The operators of Facci, a casual Italian restaurant with locations in Laurel and Ellicott City, have opened a third restaurant in Howard County.
But the new restaurant is not Italian — Pisco is Peruvian.
And where there's Peruvian cuisine, ceviche is sure to be found. Pisco even has a "ceviche bar," where diners can watch chefs make 10 different fresh preparations of the marinated seafood dish.
Also on Pisco's menu are Peruvian classics like charbroiled chicken; lomo saltado, a stir-fried dish with marinated strips of sirloin, served with French fries and white rice; picante de mariscos, a seafood dish in spicy cream sauce; and anticuchos de corazon o pollo, which are skewered beef hearts marinated in aji panca, a Peruvian red pepper.
"Not everyone can do anticuchos right," said Gino Palma, who refers to himself as the creator of Pisco. "It's a hard dish to do."
Palma is Italian, but his wife, Pilar, is Peruvian, as is their business partner at Pisco, Francisco Acevedo.
"We've been married for 14 years, and we've been together for 18 years. We have always wanted to do this," Palma said. "I've learned more and more about Peruvian cuisine. The good thing about Peruvian food is that it's similar to something that American people will eat every day."
Some of Pisco's cuisine might sound unfamiliar, Palma said, but many dishes have more familiar counterparts in Spanish and Italian cuisine, both of which were major influences on that of Peru.
The conchitas a la Parmesana, one of Palma's favorite dishes, are simply scallops in the shell baked in butter and covered with Parmesan cheese. Camarones al Pisco are just jumbo shrimp in butter sauce.
Other dishes have Japanese and Chinese influences, but what distinguishes Peruvian food, Palma said, is the country's climate and topography. "Costa, sierra, serva — water, desert, forest. There are 32 types of climate in the world, and 28 of them are in Peru."
The diverse climate creates abundance, Palma said. "There are 55 varieties of corn and 3,000 types of potatoes grown in Peru."
The restaurant's name comes from pisco, the strong Peruvian spirit made, as is grappa, from pomace, which is the stuff that remains — skin, pulp, seeds and stems — after grapes have been pressed for juice.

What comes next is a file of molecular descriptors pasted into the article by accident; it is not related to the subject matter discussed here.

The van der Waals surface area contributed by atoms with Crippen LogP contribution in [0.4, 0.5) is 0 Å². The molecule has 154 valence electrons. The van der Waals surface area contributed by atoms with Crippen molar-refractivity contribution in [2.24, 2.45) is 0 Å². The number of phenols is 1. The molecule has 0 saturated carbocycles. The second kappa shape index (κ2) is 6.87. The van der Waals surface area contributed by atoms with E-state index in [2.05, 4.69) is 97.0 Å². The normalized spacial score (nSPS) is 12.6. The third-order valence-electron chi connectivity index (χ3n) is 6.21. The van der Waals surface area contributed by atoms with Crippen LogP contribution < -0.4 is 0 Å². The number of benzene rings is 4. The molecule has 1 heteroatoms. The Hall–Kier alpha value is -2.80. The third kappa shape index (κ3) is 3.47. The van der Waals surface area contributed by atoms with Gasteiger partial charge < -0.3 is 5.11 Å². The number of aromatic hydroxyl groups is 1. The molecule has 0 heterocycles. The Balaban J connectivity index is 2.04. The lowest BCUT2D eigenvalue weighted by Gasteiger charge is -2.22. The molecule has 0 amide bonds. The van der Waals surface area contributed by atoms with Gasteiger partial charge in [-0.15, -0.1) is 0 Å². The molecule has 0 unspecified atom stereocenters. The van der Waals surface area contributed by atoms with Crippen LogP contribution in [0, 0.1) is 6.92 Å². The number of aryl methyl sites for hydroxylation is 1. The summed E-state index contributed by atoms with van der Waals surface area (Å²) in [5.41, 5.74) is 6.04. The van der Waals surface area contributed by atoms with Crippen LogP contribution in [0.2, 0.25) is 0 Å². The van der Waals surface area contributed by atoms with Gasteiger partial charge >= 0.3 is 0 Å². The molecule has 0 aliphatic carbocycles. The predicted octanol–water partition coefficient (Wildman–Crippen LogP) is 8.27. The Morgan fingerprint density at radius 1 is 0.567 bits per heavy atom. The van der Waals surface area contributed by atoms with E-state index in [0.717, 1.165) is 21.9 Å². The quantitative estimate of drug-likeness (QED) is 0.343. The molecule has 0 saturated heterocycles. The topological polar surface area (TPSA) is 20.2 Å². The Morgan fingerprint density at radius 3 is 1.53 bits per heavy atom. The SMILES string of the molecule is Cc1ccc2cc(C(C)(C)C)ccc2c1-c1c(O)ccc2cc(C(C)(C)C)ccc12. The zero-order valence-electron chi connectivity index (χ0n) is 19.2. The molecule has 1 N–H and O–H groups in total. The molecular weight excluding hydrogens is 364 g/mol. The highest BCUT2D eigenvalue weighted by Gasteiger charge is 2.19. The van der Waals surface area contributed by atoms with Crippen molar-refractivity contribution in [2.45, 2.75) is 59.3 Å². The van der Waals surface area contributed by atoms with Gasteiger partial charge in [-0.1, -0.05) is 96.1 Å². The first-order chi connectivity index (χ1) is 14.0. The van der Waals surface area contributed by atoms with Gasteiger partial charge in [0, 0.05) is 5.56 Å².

In spite of its name, Pisco does not have a liquor license, although Palma is trying to get one. For now, the restaurant operates as a BYOB.
Pisco, open daily for lunch and dinner, is at 6630 Marie Curie Drive in Elkridge. For information call 410-312-4888 or go to piscorestaurante.com.
A roundup of other recent news from the Baltimore Diner blog:
•Breathe Bookstore and Cafe (810 W. 36th St. 410-235-7323, breathebooks.com) is closing. The Hampden business will remain open until late September or early October, its owner says, until she can find someone to take over her lease.
Owner Susan Weis-Bohlen ran Breathe as a bookstore and meeting center for about nine years before adding a vegetarian cafe operation last June.
"I need to get back to my roots," said Weis-Bohlen, who acknowledged that running a full-time cafe had become a distraction from her teaching and book business. She is relocating her cooking classes to her Reisterstown home and is looking for a storefront near her home for her book business.
•Timothy Dyson has left Bluegrass in South Baltimore, where he had been the executive chef for just about two years, to join the team at Dooby's (802 N. Charles St., 410-702-5144, doobyscoffee.com) in Mount Vernon.
Dyson's first official day as Dooby's executive chef was Aug. 12.
A veteran of Kali's Court and the Peabody Court Hotel, Dyson will be launching a new dinner menu at Dooby's on Thursday. The menu will have new sections of Asian-American bar bites, comfort food and seasonal entrees — things like chicken curry summer rolls, meatballs banh mi and a vegan-friendly quinoa bibim bowl.
•The owner of Rye is set to open a similar version of the casually lush Fells Point craft-cocktail lounge in Federal Hill. Ryan Perlberg said Bookmakers Cocktail Club will open in early September in the space that was the longtime home of karaoke destination Nevins Cross Street Station.
For Perlberg, Bookmakers is his first foray into Federal Hill. In addition to Rye, he operates two neighboring businesses in the 800 block of South Broadway, the popular hot dog spot Stuggy's and the Latin cantina Willow.
Keep up to date on local dining news at baltimoresun.com/diner.
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